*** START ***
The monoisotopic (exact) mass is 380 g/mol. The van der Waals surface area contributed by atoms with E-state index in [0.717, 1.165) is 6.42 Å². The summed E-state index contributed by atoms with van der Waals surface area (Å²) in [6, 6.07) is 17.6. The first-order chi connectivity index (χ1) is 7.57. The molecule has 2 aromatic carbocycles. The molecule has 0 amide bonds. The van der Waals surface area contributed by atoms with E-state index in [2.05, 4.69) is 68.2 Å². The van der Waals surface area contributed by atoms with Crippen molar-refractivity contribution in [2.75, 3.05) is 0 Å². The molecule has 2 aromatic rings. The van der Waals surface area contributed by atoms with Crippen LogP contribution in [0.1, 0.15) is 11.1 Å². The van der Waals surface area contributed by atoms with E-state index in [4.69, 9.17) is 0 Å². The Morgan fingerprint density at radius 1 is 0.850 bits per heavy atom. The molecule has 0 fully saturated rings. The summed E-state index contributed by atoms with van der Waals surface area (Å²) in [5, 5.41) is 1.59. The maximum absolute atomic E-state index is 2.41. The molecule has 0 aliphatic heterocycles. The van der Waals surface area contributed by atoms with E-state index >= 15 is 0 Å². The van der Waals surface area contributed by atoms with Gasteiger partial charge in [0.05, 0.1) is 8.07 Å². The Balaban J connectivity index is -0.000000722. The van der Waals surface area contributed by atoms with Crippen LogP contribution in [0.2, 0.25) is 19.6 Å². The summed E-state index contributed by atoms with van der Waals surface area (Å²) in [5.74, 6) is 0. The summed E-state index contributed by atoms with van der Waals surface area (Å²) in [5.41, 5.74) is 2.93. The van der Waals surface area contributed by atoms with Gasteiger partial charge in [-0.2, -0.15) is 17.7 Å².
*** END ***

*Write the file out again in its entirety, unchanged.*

The monoisotopic (exact) mass is 380 g/mol. The van der Waals surface area contributed by atoms with E-state index in [0.717, 1.165) is 6.42 Å². The summed E-state index contributed by atoms with van der Waals surface area (Å²) in [6, 6.07) is 17.6. The first-order chi connectivity index (χ1) is 7.57. The molecule has 2 aromatic carbocycles. The molecule has 0 amide bonds. The van der Waals surface area contributed by atoms with E-state index in [2.05, 4.69) is 68.2 Å². The van der Waals surface area contributed by atoms with Crippen molar-refractivity contribution in [2.75, 3.05) is 0 Å². The molecule has 2 aromatic rings. The van der Waals surface area contributed by atoms with Crippen LogP contribution in [0.1, 0.15) is 11.1 Å². The van der Waals surface area contributed by atoms with E-state index in [4.69, 9.17) is 0 Å². The Morgan fingerprint density at radius 1 is 0.850 bits per heavy atom. The molecule has 0 fully saturated rings. The summed E-state index contributed by atoms with van der Waals surface area (Å²) in [5, 5.41) is 1.59. The maximum absolute atomic E-state index is 2.41. The molecule has 0 aliphatic heterocycles. The van der Waals surface area contributed by atoms with E-state index >= 15 is 0 Å². The van der Waals surface area contributed by atoms with Gasteiger partial charge in [0.05, 0.1) is 8.07 Å². The Balaban J connectivity index is -0.000000722. The van der Waals surface area contributed by atoms with Crippen LogP contribution in [0.2, 0.25) is 19.6 Å². The summed E-state index contributed by atoms with van der Waals surface area (Å²) in [5.74, 6) is 0. The summed E-state index contributed by atoms with van der Waals surface area (Å²) in [5.41, 5.74) is 2.93. The van der Waals surface area contributed by atoms with Gasteiger partial charge in [-0.2, -0.15) is 17.7 Å².